About Stock Photography

Don't panic. This is not a lecture on the history of stock photography, but a few words of explanation may help set the scene for what happened in April 2000 when the first microstock image library was born, signaling the beginning of a revolution in the stock photography industry.

You don't need to be told that we live in an image-intensive world. Just step in to any newdealer's office and flick through a few magazines and books. Nearly every modern written publication is filled with images—and in the past few years, the Internet has added a whole new dimension to this insatiable demand for pictures of every kind (Figure 1.1).

Most of the photos you see in books, magazines, and on the Internet were not shot specifically for a particular publication but were selected by picture editors or designers from available photographs that were in stock and ready for purchase. Of course, some images are shot to order. High-end advertising campaigns use photographers working under the direction of advertising agencies. Newspapers need newsworthy images to fill their pages.

But what if you need an image of a happy couple on a beach, and it happens to be midwinter? Well, the answer is simple! Just spend megabucks on flying the photographer, his or her kit, an assistant, the happy couple, and an art director and assistant to a tropical paradise. Will the community magazine that needs that beach shot be happy to pay the cost? I don't think so!

Or perhaps you are Web designer and you want a picture of a group of businesspeople in a boardroom. I doubt that you will be filled with joy at the prospect of hiring the models and the photographer, renting a boardroom, and arranging for lighting. But even assuming you can stretch to the considerable expense of doing so, you still might not get the shot you have in mind.

FIGURE 1.1 We live in a world with an insatiable appetite for images, as this good microstock image helps to illustrate. © Jozsef Hunor Vilhelem/ Fotolia.com

FIGURE 1.1 We live in a world with an insatiable appetite for images, as this good microstock image helps to illustrate. © Jozsef Hunor Vilhelem/ Fotolia.com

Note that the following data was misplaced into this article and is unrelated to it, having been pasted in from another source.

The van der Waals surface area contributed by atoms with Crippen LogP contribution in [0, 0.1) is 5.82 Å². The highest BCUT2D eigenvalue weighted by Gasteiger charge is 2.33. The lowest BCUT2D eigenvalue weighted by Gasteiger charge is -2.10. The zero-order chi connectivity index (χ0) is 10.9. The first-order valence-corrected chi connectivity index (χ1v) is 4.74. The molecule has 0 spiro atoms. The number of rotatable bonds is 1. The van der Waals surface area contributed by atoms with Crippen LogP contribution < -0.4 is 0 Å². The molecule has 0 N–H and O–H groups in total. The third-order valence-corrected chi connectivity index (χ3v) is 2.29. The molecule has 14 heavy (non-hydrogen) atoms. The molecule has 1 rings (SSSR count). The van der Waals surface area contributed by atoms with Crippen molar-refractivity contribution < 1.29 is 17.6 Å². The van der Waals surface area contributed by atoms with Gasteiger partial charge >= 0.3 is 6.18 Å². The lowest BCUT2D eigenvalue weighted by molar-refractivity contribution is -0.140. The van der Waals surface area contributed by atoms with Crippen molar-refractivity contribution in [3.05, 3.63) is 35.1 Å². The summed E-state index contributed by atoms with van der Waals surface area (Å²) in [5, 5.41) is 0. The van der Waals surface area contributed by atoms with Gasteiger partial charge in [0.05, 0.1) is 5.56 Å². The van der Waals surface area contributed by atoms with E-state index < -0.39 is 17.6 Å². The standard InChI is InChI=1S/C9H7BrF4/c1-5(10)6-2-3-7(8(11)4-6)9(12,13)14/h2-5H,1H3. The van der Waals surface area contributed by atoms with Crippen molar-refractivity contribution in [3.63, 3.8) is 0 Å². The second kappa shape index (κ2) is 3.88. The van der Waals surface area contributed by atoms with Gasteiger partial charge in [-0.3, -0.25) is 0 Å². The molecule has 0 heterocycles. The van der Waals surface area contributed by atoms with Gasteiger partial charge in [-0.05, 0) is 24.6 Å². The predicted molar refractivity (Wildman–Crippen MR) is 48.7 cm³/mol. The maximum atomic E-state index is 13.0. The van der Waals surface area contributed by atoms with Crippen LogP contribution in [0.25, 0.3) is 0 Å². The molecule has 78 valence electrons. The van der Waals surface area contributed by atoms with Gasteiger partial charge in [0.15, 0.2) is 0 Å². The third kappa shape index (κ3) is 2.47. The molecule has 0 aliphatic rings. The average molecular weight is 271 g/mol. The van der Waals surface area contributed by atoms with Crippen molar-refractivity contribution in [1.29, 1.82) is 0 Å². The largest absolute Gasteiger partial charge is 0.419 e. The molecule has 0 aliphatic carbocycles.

Of course, you do not have to go to the expense and trouble of arranging a photo shoot for most image requirements any more than you need to hire an author to write a novel specifically for you to read on vacation. For both of these examples, there are suitable images ready for purchase at the click of a button from stock photography agencies and, specifically, from the new microstock agencies.

Of course, this sounds simple on paper, but how easy is it really in practice? To prove the point, I set myself the task of finding, within 2 minutes each, suitable images for the happy couple on the beach and the business team in a boardroom examples that I mentioned above—and here they both are, as Figures 1.2 and 1.3, sourced from among many available images in microstock libraries that might fit the bill.

I might have had similar success looking for images in a more traditional library such as Corbis, Getty, or Alamy, but the price

FIGURE 1.3 Businesspeople in a boardroom. As with Figure 1.2, this image was found in a few moments. Although not perfect for all uses, this image is a good stock image and has a number of useful qualities we'll cover in more detail later in the book. How many can you see? © iStockphoto

would have been much higher. The images in Figures 1.2 and 1.3 cost around two dollars each. I used iStockphoto for this search, but my research shows that I could have used other microstock libraries.

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